“He’s getting on well. We were just washing our clothes together. He seems to enjoy helping me—don’t you, son?” The little boy nodded, and the old traveller closed in and laughed, extending his arm to ruffle the boy’s hair.
“See, I told you he would settle down.”
The woman stood on the balls of her feet and angled herself to peep over his shoulder. “So, what have you got in the basket?”
“Someone special. She’s here to meet your little one.”
“So that’s it, you have brought me another child.”
As he was about to remove the basket from his back, the old man paused, “A blind girl. You do not want her?”
“Oh no, no! I will take care of her and treat her as my very own. The poor thing, where did you find her?”
“On a roadside, far from here—abandoned, of course. Plucked this little flower up from the ground and threw her into the basket of beans. We’ve been travelling companions for many weeks now.”
The woman expressed a confused demeanour. “But she’s such a pretty child, isn’t she? Why would . . .” She extended her hands to embrace the child. “Just give her to me. Me and Johannan will take good care of her, won’t we, Johannan?” The little boy smiled and nodded with enthusiasm.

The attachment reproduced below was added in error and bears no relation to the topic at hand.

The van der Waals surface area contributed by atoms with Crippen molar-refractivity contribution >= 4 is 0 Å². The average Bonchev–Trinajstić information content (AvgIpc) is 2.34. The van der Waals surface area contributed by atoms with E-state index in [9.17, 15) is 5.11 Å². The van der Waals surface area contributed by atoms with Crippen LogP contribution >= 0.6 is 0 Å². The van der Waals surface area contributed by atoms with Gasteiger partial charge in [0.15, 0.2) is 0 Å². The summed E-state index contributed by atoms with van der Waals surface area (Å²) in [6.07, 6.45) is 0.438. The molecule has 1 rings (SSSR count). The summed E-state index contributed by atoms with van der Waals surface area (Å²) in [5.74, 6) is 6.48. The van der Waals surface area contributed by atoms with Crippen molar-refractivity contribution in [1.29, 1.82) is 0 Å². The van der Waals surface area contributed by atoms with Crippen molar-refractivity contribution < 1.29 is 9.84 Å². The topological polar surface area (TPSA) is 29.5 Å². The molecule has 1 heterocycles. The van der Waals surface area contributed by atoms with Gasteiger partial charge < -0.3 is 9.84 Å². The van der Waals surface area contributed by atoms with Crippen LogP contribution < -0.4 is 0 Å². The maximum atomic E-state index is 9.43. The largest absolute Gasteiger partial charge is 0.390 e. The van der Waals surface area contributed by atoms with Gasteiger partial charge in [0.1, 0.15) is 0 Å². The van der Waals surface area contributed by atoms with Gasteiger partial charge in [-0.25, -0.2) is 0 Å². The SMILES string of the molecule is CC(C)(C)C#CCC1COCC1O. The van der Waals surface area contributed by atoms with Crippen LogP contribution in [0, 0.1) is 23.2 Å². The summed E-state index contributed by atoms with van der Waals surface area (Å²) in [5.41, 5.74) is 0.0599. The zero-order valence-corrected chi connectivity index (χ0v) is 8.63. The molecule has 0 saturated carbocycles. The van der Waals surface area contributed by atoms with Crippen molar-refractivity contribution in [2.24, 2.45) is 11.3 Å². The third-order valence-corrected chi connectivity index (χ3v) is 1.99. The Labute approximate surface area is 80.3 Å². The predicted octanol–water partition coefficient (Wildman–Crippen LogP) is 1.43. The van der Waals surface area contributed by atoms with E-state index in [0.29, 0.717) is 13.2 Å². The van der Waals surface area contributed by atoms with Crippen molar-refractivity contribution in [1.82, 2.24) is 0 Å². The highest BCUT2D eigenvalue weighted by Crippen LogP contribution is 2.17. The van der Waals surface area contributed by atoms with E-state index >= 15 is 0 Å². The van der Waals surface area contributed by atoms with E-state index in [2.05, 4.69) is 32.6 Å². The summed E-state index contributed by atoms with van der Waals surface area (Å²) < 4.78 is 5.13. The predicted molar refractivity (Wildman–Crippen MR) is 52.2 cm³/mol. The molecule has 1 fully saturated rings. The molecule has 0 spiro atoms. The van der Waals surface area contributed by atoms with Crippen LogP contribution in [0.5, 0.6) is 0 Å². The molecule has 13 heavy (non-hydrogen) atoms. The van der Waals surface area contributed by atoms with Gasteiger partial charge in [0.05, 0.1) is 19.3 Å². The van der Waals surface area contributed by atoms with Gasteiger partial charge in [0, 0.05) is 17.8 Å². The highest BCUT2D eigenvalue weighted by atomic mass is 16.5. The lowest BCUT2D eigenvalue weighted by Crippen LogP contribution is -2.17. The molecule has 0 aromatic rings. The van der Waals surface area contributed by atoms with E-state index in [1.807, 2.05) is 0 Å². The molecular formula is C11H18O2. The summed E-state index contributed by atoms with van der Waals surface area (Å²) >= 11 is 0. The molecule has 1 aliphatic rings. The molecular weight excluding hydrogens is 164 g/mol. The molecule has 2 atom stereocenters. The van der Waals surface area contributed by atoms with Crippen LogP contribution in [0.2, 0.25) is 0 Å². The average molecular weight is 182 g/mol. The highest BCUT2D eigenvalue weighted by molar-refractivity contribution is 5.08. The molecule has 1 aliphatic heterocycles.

“He seems quite excited about having a new playmate.”
“What is the child’s name?” said the woman.
“I’ve grown accustomed to the name Ayushi.” The traveller kneeled down to take the girl out of the basket. “Say hello, little Ayushi. This woman will be taking care of you from now on.” Ayushi gripped onto his forearms and remained quiet. The traveller chuckled, “Err, perhaps she needs more time. The two children are quite the set, they have some kind of special bond. You may not understand this, but it was the will of the heavens to bring her here. You three belong together for some reason of fate.”